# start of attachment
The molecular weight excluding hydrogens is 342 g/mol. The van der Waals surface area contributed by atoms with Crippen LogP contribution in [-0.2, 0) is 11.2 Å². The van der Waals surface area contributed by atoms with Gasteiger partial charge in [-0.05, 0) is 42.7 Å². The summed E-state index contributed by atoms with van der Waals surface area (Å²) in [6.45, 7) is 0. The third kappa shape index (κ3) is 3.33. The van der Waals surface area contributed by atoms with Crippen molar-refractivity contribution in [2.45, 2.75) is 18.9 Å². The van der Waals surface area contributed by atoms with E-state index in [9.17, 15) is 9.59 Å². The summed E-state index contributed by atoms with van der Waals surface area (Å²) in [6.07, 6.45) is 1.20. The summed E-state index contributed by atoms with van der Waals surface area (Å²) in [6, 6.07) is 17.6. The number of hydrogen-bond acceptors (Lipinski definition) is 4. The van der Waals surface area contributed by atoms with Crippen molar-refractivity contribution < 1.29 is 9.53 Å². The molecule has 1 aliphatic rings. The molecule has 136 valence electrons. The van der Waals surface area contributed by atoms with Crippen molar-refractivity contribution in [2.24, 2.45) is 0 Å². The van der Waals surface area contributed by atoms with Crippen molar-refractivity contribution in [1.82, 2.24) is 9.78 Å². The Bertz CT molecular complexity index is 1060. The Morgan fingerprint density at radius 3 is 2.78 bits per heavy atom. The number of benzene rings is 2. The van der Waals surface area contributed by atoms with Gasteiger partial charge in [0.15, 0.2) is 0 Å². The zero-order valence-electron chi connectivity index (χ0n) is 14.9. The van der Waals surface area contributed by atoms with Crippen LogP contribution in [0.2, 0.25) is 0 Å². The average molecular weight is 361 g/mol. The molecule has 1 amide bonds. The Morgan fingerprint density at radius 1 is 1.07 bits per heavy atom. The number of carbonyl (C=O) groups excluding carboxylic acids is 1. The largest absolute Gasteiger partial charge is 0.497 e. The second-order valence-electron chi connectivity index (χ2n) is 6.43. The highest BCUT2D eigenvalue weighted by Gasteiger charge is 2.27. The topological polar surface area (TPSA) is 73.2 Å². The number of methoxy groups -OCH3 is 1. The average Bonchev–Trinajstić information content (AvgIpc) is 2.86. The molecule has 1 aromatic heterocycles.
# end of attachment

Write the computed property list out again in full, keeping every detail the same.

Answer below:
The molecular weight excluding hydrogens is 342 g/mol. The van der Waals surface area contributed by atoms with Crippen LogP contribution in [-0.2, 0) is 11.2 Å². The van der Waals surface area contributed by atoms with Gasteiger partial charge in [-0.05, 0) is 42.7 Å². The summed E-state index contributed by atoms with van der Waals surface area (Å²) in [6.45, 7) is 0. The third kappa shape index (κ3) is 3.33. The van der Waals surface area contributed by atoms with Crippen molar-refractivity contribution in [2.45, 2.75) is 18.9 Å². The van der Waals surface area contributed by atoms with E-state index in [9.17, 15) is 9.59 Å². The summed E-state index contributed by atoms with van der Waals surface area (Å²) in [6.07, 6.45) is 1.20. The summed E-state index contributed by atoms with van der Waals surface area (Å²) in [6, 6.07) is 17.6. The number of hydrogen-bond acceptors (Lipinski definition) is 4. The van der Waals surface area contributed by atoms with Crippen molar-refractivity contribution < 1.29 is 9.53 Å². The molecule has 1 aliphatic rings. The molecule has 136 valence electrons. The van der Waals surface area contributed by atoms with Crippen molar-refractivity contribution in [2.24, 2.45) is 0 Å². The van der Waals surface area contributed by atoms with Crippen molar-refractivity contribution in [1.82, 2.24) is 9.78 Å². The Bertz CT molecular complexity index is 1060. The Morgan fingerprint density at radius 3 is 2.78 bits per heavy atom. The number of benzene rings is 2. The van der Waals surface area contributed by atoms with Gasteiger partial charge in [0.15, 0.2) is 0 Å². The zero-order valence-electron chi connectivity index (χ0n) is 14.9. The van der Waals surface area contributed by atoms with Crippen LogP contribution in [0.2, 0.25) is 0 Å². The average molecular weight is 361 g/mol. The molecule has 1 amide bonds. The Morgan fingerprint density at radius 1 is 1.07 bits per heavy atom. The number of carbonyl (C=O) groups excluding carboxylic acids is 1. The largest absolute Gasteiger partial charge is 0.497 e. The second-order valence-electron chi connectivity index (χ2n) is 6.43. The highest BCUT2D eigenvalue weighted by Gasteiger charge is 2.27. The topological polar surface area (TPSA) is 73.2 Å². The number of methoxy groups -OCH3 is 1. The average Bonchev–Trinajstić information content (AvgIpc) is 2.86. The molecule has 1 aromatic heterocycles.